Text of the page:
Business decision-makers have always relied on data — in whatever form it came — to help them make the right decisions at the right times. In the past, however, data had to be manually collected by such methods as talking with individuals face to face or through phone or mail surveys. For this and other reasons, most business leaders had access to a limited amount of useful data.

Data collection is much easier now, or at least it yields a fuller crop. The problem today is not one of quantity, for companies now have access to mountains of data. The challenge, rather, is around use and understanding. Many companies today may have access to reams of data but lack the ability to separate the useful from the non-useful — to derive those kernels of knowledge from data that feed into the making of game-changing business decisions.

Businesses may be at different stages of unlocking the power of data, but they share a common conviction that it can make or break an enterprise.

When 30 of Canada’s leading CIOs connected at the 2018 annual CanadianCIO Summit, one of the key concerns was deriving the full value from disparate sources of data. The leaders spoke confidently as they described data as the new oil, or currency, of the business landscape, but admitted they may be falling short when it came to actually mining, manipulating, and ultimately leveraging their data.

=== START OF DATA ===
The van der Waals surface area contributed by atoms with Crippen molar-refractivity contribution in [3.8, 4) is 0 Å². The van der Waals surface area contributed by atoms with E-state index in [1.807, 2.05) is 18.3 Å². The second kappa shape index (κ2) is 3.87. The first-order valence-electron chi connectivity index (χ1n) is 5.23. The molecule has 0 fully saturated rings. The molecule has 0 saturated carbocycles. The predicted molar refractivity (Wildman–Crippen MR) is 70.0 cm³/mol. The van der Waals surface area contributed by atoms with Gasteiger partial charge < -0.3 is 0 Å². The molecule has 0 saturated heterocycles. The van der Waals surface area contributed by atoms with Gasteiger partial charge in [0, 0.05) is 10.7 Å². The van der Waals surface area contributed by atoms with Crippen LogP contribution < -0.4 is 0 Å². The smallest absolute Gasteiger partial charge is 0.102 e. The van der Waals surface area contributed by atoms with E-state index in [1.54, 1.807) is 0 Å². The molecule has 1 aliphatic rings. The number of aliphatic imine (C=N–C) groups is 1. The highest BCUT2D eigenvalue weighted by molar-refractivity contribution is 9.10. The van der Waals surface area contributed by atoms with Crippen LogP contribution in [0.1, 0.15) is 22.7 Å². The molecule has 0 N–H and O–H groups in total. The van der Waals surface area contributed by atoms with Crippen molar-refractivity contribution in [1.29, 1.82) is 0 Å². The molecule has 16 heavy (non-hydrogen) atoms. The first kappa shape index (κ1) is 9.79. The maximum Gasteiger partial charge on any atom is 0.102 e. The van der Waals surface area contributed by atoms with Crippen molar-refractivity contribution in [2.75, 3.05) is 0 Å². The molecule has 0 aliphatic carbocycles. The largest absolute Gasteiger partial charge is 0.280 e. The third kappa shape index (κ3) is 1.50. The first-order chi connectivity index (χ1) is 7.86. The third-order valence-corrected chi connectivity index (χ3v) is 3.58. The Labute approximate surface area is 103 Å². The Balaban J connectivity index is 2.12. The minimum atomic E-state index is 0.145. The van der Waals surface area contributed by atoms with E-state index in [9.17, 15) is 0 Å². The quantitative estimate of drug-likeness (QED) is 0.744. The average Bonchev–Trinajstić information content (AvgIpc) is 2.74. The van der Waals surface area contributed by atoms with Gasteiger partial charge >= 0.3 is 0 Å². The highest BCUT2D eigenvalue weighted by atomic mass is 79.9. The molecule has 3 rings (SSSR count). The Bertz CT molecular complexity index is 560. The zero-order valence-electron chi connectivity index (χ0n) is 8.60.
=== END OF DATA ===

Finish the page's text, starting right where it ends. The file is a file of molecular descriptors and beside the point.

With the support of Cogeco Peer 1, ITWC pulled together a team of experts from the transportation, financial services, housing, and mining sectors to drill deeply into the data challenges and questions currently being faced by top CIOs across Canada.

“Meeting The Data Challenge: Insights from IT Leaders in Four Sectors” explores such key questions around data as:

  • How can you use data to advance your organization’s corporate strategy? Does data inform strategy or does strategy inform data?
  • How to move from unstructured data to structured data? If structuring data is as much an art as a science, how can we understand that art?
  • How do businesses identify their “data” crown jewels of data and separate them from information that might not need sorting?
  • How do we build effective data governance structures and processes?
  • How do changing privacy and security expectations alter the way people harvest, save and use data?

“Meeting the Data Challenge” offers solutions to many data dilemmas in six easy-to-digest sections. Download the publication now.



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